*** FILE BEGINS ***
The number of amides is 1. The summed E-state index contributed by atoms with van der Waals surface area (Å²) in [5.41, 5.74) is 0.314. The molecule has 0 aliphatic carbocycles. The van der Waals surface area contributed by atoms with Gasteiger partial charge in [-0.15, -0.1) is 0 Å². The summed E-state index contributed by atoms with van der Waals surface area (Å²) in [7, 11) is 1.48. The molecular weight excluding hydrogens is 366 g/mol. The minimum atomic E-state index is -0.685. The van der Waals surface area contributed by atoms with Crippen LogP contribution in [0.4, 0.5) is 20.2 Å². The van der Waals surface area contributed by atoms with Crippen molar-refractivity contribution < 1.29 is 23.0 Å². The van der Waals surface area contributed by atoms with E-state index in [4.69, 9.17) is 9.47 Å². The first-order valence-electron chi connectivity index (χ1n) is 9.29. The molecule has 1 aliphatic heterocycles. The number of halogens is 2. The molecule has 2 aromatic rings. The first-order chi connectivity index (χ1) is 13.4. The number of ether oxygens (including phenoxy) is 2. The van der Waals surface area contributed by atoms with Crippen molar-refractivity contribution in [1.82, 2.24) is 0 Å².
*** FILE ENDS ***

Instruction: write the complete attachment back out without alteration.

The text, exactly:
The number of amides is 1. The summed E-state index contributed by atoms with van der Waals surface area (Å²) in [5.41, 5.74) is 0.314. The molecule has 0 aliphatic carbocycles. The van der Waals surface area contributed by atoms with Gasteiger partial charge in [-0.15, -0.1) is 0 Å². The summed E-state index contributed by atoms with van der Waals surface area (Å²) in [7, 11) is 1.48. The molecular weight excluding hydrogens is 366 g/mol. The minimum atomic E-state index is -0.685. The van der Waals surface area contributed by atoms with Crippen LogP contribution in [0.4, 0.5) is 20.2 Å². The van der Waals surface area contributed by atoms with Crippen molar-refractivity contribution < 1.29 is 23.0 Å². The van der Waals surface area contributed by atoms with E-state index in [4.69, 9.17) is 9.47 Å². The first-order valence-electron chi connectivity index (χ1n) is 9.29. The molecule has 1 aliphatic heterocycles. The number of halogens is 2. The molecule has 2 aromatic rings. The first-order chi connectivity index (χ1) is 13.4. The number of ether oxygens (including phenoxy) is 2. The van der Waals surface area contributed by atoms with Crippen molar-refractivity contribution in [1.82, 2.24) is 0 Å².